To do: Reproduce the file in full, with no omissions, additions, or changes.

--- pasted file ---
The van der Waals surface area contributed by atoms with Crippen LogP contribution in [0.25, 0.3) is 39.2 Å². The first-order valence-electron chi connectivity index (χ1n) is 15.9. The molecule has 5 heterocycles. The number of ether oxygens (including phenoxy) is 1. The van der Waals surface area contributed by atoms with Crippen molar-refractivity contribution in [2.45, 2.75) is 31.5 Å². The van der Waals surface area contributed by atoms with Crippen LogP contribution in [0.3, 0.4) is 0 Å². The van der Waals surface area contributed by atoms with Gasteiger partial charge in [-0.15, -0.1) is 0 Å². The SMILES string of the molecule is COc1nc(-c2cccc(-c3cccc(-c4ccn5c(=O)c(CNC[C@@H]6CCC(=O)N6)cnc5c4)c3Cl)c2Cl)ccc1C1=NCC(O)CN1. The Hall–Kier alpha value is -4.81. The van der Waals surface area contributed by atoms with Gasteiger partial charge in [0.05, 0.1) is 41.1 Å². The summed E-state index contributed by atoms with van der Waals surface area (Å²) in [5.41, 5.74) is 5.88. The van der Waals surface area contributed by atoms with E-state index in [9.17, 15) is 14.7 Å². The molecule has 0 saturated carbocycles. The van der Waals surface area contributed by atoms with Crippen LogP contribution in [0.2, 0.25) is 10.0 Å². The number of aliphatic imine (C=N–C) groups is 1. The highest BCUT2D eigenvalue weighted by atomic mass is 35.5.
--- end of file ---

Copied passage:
The van der Waals surface area contributed by atoms with Crippen LogP contribution in [0.25, 0.3) is 39.2 Å². The first-order valence-electron chi connectivity index (χ1n) is 15.9. The molecule has 5 heterocycles. The number of ether oxygens (including phenoxy) is 1. The van der Waals surface area contributed by atoms with Crippen molar-refractivity contribution in [2.45, 2.75) is 31.5 Å². The van der Waals surface area contributed by atoms with Crippen LogP contribution in [0.3, 0.4) is 0 Å². The van der Waals surface area contributed by atoms with Gasteiger partial charge in [-0.15, -0.1) is 0 Å². The SMILES string of the molecule is COc1nc(-c2cccc(-c3cccc(-c4ccn5c(=O)c(CNC[C@@H]6CCC(=O)N6)cnc5c4)c3Cl)c2Cl)ccc1C1=NCC(O)CN1. The Hall–Kier alpha value is -4.81. The van der Waals surface area contributed by atoms with Gasteiger partial charge in [0.05, 0.1) is 41.1 Å². The summed E-state index contributed by atoms with van der Waals surface area (Å²) in [5.41, 5.74) is 5.88. The van der Waals surface area contributed by atoms with E-state index in [9.17, 15) is 14.7 Å². The molecule has 0 saturated carbocycles. The van der Waals surface area contributed by atoms with Crippen LogP contribution in [0.2, 0.25) is 10.0 Å². The number of aliphatic imine (C=N–C) groups is 1. The highest BCUT2D eigenvalue weighted by atomic mass is 35.5.